In this article, the historical use of crafts in occupational therapy for the physically disabled patient is reviewed and the results of a survey aimed at describing current craft use is presented. A questionnaire was sent to a random sample of 250 occupational therapists throughout the United States who chose physical disabilities as their specialty section. Results demonstrated that, while most therapists use crafts to some degree in their therapy programs, other treatment modalities such as therapeutic exercise and activities of daily living were used a greater percentage of the time. Reasons for using crafts, problems with justification of craft use, and participation of certified occupational therapy assistants in craft programs are discussed. Questions are raised concerning the role of therapeutic crafts in the past and present practice of occupational therapy for the physically disabled. Recommendations are made for future research.
Polcyn, P., & Bissell, J. (2005, March). Flexible models of service using sensory integration framework in school settings. AOTA Sensory Integration Special Interest Section Quarterly, 28(1), 1-4. Full text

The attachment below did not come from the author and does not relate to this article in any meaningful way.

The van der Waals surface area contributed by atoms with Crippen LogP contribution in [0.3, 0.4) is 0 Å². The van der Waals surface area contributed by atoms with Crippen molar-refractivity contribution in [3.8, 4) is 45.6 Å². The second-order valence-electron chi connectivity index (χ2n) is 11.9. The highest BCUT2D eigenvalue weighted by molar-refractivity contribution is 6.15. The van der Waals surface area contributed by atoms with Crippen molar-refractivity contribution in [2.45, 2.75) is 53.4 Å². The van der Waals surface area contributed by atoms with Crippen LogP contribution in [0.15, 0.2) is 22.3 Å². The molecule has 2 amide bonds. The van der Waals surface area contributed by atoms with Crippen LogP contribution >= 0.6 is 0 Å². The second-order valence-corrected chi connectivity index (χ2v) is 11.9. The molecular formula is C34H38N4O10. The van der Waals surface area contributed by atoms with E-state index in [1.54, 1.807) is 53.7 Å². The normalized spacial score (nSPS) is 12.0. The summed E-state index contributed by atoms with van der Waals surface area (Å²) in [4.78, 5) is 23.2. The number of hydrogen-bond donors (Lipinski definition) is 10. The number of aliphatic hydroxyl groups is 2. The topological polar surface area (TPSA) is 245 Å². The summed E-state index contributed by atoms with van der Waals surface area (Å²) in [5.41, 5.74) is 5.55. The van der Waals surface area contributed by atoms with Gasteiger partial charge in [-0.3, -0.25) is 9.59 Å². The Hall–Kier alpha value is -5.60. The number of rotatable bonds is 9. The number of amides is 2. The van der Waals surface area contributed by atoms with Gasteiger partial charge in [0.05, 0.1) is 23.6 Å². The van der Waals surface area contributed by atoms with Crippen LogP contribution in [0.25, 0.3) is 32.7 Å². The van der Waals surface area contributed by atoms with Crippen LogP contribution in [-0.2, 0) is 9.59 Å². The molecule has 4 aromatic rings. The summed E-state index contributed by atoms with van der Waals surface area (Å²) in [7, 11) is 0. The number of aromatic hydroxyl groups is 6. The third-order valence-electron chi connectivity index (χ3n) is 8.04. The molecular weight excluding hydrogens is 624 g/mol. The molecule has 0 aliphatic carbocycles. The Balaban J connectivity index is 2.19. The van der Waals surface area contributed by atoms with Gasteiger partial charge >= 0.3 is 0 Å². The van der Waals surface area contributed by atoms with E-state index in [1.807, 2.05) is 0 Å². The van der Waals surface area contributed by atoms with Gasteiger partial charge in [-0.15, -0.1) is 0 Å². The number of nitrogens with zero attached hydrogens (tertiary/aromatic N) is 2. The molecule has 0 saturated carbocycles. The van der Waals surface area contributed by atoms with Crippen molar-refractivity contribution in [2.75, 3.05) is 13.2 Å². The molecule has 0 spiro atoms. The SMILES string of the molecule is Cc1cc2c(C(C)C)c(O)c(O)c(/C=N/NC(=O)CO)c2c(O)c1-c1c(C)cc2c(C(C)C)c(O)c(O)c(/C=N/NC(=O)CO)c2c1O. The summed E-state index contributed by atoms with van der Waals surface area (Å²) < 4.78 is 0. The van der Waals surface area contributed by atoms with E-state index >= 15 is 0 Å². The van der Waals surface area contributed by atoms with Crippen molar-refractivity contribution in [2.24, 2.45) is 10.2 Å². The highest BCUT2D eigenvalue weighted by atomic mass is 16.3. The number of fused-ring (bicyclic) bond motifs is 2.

Bissell, J. (2004, June). Sensory Integration Special Interest Section goals and projects 2004. AOTA Sensory Integration Special Interest Section Quarterly, 27(2), 1-3. Full text
Bissell, J. (2004, June 28). Frequently asked questions: Sensory integration. OT Practice, 31-32. Full text
Bissell, J., & Roley, S. S. (2003, December). A new look at sensory integration in occupational therapy practice. AOTA Sensory Integration Special Interest Section Quarterly, 26(4), 1-4. Full text
Bissell, J., & Peng, S. J. (2001, September). Assistive technology to support sensory integration, praxis and self-regulation: Needs of children with autism. AOTA Sensory Integration Special Interest Section Quarterly, 24(3), 1-4. Full text